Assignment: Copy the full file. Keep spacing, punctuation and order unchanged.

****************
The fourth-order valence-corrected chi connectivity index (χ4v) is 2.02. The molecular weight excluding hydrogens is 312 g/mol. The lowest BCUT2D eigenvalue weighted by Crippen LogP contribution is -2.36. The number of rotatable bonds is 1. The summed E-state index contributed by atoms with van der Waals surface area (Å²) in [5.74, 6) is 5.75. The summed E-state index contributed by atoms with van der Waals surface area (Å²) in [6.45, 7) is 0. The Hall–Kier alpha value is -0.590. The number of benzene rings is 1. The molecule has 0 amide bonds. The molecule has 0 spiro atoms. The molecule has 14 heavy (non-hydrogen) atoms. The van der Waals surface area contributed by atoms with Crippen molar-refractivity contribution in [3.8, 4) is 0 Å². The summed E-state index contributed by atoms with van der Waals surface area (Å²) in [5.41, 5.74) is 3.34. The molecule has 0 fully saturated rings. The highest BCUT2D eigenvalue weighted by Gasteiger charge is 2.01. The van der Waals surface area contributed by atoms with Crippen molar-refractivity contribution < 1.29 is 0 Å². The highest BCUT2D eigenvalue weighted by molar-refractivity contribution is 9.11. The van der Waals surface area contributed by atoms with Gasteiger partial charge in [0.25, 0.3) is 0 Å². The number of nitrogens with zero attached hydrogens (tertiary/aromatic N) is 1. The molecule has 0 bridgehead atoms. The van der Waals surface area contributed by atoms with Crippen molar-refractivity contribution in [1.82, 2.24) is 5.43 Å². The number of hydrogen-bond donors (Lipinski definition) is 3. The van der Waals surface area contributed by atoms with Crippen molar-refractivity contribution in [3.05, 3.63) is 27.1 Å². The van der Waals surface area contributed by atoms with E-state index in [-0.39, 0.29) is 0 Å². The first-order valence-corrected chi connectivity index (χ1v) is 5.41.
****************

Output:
The fourth-order valence-corrected chi connectivity index (χ4v) is 2.02. The molecular weight excluding hydrogens is 312 g/mol. The lowest BCUT2D eigenvalue weighted by Crippen LogP contribution is -2.36. The number of rotatable bonds is 1. The summed E-state index contributed by atoms with van der Waals surface area (Å²) in [5.74, 6) is 5.75. The summed E-state index contributed by atoms with van der Waals surface area (Å²) in [6.45, 7) is 0. The Hall–Kier alpha value is -0.590. The number of benzene rings is 1. The molecule has 0 amide bonds. The molecule has 0 spiro atoms. The molecule has 14 heavy (non-hydrogen) atoms. The van der Waals surface area contributed by atoms with Crippen molar-refractivity contribution in [3.8, 4) is 0 Å². The summed E-state index contributed by atoms with van der Waals surface area (Å²) in [5.41, 5.74) is 3.34. The molecule has 0 fully saturated rings. The highest BCUT2D eigenvalue weighted by Gasteiger charge is 2.01. The van der Waals surface area contributed by atoms with Crippen molar-refractivity contribution < 1.29 is 0 Å². The highest BCUT2D eigenvalue weighted by molar-refractivity contribution is 9.11. The van der Waals surface area contributed by atoms with Gasteiger partial charge in [0.25, 0.3) is 0 Å². The number of nitrogens with zero attached hydrogens (tertiary/aromatic N) is 1. The molecule has 0 bridgehead atoms. The van der Waals surface area contributed by atoms with Crippen molar-refractivity contribution in [1.82, 2.24) is 5.43 Å². The number of hydrogen-bond donors (Lipinski definition) is 3. The van der Waals surface area contributed by atoms with Crippen molar-refractivity contribution in [3.05, 3.63) is 27.1 Å². The van der Waals surface area contributed by atoms with E-state index in [-0.39, 0.29) is 0 Å². The first-order valence-corrected chi connectivity index (χ1v) is 5.41.